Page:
A Castle fit for Asylum

Traverse City Commons Aerial

I was in a former mental institute this weekend.  It was an odd experience.  The exterior of the building was magnificent, like a castle.  It was so hard to imagine that no so long ago (1885 to 1989) it was a psychiatric ward housing about 5,000 patients, nurses, doctors and support staff.  For approximately one hundred years those without the ability to cope on their own in society were committed to life behind these brick walls.

I have an active imagination, so as I gazed upon the building I tried to imagine what it looked like inside and what the patients may have been doing.  I also tried to imagine what it looked like now, since it has been transformed into a beautiful living space and I also learned first hand, an upscale shopping, dinning, wining district.  A woman I met was telling me I must go and see the shops and ‘what they have done with the place’ and I admit honestly I was thinking, ‘no, I think I will just admire the view from here.’  The next day I got brave enough to ask some  friends to go with me to explore this ‘must see’ renovation.  I am so delighted that I did.  It was spectacular.  The underground shopping and dinning district was beautifully done.  For pictures of the before and after click on this link: http://www.thevillagetc.com/before_after_gallery/index.html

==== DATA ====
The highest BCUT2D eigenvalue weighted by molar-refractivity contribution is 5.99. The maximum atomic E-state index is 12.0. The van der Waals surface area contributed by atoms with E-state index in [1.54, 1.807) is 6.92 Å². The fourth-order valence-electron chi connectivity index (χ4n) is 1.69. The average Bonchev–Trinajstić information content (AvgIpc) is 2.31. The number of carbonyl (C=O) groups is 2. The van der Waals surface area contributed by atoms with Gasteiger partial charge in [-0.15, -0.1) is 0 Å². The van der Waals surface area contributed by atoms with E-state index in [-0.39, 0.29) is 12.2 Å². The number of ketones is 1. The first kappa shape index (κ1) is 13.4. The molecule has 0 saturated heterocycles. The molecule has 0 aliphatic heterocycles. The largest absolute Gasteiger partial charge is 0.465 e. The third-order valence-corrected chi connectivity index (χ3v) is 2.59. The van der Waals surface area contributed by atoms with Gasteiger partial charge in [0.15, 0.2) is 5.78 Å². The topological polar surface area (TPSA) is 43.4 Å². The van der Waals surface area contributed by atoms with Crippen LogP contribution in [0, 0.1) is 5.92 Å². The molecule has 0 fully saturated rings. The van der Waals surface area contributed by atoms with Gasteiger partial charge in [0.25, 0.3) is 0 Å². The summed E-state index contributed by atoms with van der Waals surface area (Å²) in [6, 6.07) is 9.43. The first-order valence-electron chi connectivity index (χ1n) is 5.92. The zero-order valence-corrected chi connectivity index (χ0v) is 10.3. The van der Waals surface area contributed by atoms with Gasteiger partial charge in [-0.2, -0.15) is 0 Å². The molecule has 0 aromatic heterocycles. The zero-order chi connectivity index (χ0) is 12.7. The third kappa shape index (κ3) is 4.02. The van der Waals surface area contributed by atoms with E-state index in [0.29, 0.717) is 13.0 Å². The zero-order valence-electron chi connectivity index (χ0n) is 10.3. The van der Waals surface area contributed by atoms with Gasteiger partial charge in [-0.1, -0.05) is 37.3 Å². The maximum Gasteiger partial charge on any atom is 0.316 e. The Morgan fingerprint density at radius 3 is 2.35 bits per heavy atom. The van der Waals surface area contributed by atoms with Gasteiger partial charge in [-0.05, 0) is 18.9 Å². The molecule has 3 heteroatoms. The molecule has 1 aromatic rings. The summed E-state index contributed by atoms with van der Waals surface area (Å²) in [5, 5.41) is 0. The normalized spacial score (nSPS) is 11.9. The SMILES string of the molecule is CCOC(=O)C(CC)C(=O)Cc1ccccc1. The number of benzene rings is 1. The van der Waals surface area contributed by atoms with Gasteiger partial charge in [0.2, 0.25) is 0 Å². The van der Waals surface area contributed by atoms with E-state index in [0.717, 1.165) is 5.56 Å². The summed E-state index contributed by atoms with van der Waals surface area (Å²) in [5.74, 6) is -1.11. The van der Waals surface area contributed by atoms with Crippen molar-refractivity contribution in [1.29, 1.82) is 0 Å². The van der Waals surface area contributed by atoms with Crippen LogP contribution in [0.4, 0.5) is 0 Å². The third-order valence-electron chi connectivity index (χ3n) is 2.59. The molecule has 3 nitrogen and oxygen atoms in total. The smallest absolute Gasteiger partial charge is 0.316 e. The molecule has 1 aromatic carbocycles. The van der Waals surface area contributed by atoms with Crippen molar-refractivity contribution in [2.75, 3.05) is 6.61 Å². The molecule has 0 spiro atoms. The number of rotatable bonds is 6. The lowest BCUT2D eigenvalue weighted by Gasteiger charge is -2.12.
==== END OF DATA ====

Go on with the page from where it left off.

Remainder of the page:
Here is a little information about Dr. James Decker Munson, the first superintendent from 1885 to 1924:

Long before the advent of drug therapy in the 1950s, Munson was a firm believer in the “beauty is therapy” philosophy. Patients were treated through kindness, comfort, pleasure, and beautiful flowers provided year-round by the asylum’s own greenhouses and the variety of trees Munson planted on the grounds. Restraints, such as the straitjacket, were forbidden. Also, as part of the “work is therapy” philosophy, the asylum provided opportunities for patients to gain a sense of purpose through farming, furniture construction, fruit canning, and other trades that kept the institution fully self-sufficient. The asylum farm began in 1885 with the purchase of some milk cows and within a decade grew to include pigs, chickens, milk and meat cows, and many vegetable fields. http://en.wikipedia.org/wiki/Traverse_City_State_Hospital

What really did go on behind those beautiful walls?  It is hard to imagine, but what we do know is that often times external beauty hides the depths of interior darkness that lurks within.  Yet, God tells us that love covers a multitude of sins. Dr. Munson’s kindness approach may still apply today.  The renovation of our own hearts must come first, and then we have more love, light (Psalm 34:5) and power (2 Timothy 1:7) to give to others awaiting renovations.

“But the fruit of the Spirit is love, joy, peace, patience, kindness, goodness, faithfulness, gentleness, self-control; against such things there is no law.” Galatians 5:22-23 ESV


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